Now for the environmental impact, total fuel saving is 1994 litres annually and using a ratio of 2.31 kgs per litre (source / backup source) that equates to 4.6 tonne of carbon offset per annum.

Driver think Rider, Rider think Driver – Looking Out – TAC

Nov , 2016,
No Comments

Too many motorcycle riders are dying or being seriously injured on our roads – and it is the responsibility of all of us, both drivers and riders, to change this

Minister to take Queensland road safety agenda to national forum

3 Nov , 2016,
No Comments

Main Roads and Road Safety Minister Mark Bailey will join state and territory road safety ministers and key stakeholders in Perth today to discuss solutions to reduce serious crashes across the nation.

Mr Bailey, Queensland’s first ever road safety Minister, said he was looking forward to taking Queensland ideas and initiatives to the meeting.

“The Palaszczuk Government has made a commitment to the safety of every road user in our state and we have implemented a range of initiatives and strategies aimed at reducing serious crashes which result in death and injury,” Mr Bailey said.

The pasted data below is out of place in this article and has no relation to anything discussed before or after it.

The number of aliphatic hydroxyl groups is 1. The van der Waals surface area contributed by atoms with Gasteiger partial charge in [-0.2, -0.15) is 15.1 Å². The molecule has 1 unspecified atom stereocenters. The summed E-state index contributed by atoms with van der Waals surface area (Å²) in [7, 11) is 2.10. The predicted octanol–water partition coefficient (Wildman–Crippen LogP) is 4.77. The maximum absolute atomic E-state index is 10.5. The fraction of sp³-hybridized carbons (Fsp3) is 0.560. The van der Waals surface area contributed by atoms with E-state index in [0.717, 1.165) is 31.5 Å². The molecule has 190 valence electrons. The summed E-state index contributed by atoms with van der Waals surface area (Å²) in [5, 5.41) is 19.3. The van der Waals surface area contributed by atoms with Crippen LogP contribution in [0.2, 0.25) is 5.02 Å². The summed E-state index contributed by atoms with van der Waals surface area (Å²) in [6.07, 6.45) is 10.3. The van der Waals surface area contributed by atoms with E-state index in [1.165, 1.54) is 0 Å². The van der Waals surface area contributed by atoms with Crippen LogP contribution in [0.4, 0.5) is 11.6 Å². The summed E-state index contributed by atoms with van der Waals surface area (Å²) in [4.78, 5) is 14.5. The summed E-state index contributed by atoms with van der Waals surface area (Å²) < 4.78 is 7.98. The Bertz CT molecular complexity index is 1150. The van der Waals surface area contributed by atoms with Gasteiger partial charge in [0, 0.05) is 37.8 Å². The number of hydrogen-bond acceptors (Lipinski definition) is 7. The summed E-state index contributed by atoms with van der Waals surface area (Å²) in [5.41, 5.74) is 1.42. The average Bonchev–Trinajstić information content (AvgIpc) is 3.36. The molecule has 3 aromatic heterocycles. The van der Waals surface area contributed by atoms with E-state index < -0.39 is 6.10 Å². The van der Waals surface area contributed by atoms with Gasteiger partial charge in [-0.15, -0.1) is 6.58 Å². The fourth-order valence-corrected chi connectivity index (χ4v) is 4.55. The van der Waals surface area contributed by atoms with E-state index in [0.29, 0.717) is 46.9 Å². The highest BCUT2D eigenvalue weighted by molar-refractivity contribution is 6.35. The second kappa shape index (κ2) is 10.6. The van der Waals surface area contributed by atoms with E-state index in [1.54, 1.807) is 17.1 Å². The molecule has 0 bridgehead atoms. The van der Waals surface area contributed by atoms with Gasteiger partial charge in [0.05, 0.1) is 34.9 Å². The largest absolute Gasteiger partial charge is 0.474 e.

“In August last year we launched the Queensland Road Safety Strategy 2015-21 and Action Plan 2015-17, which committed to an ambitious vision of zero deaths and serious injuries.

“We are challenging the perception that death is an acceptable, albeit tragic, consequence of using our roads. It isn’t – it is unnecessary and unacceptable and we aim to change that mindset.

“Under the action plan, we are investing more than $500 million in road safety programs in Queensland.

“This includes education, community engagement, social media and state-wide campaigns as well as grants to schools, community groups and councils through the Join the Drive to Safe Lives social change program.

“It also includes funding for infrastructure improvements, with 16 safety projects on the Bruce Highway completed costing more than $30 million and a Targeted Road Safety Program, in which we completed 200 projects costing more than $151 million.

“We brought in reforms to motorcycle licensing, double demerit points for two or more mobile phone offences in one year and enhanced the Q-SAFE practical driving test, and a logbook app to help learner drivers and supervisors.

“Since Easter 2015 we have held several road safety forums with community stakeholders including RACQ, Carrs-Q and Queensland Trucking Association, as well as our successful Co-Lab Youth Innovation Challenges in 2015 and 2016 where we have engaged directly with young drivers.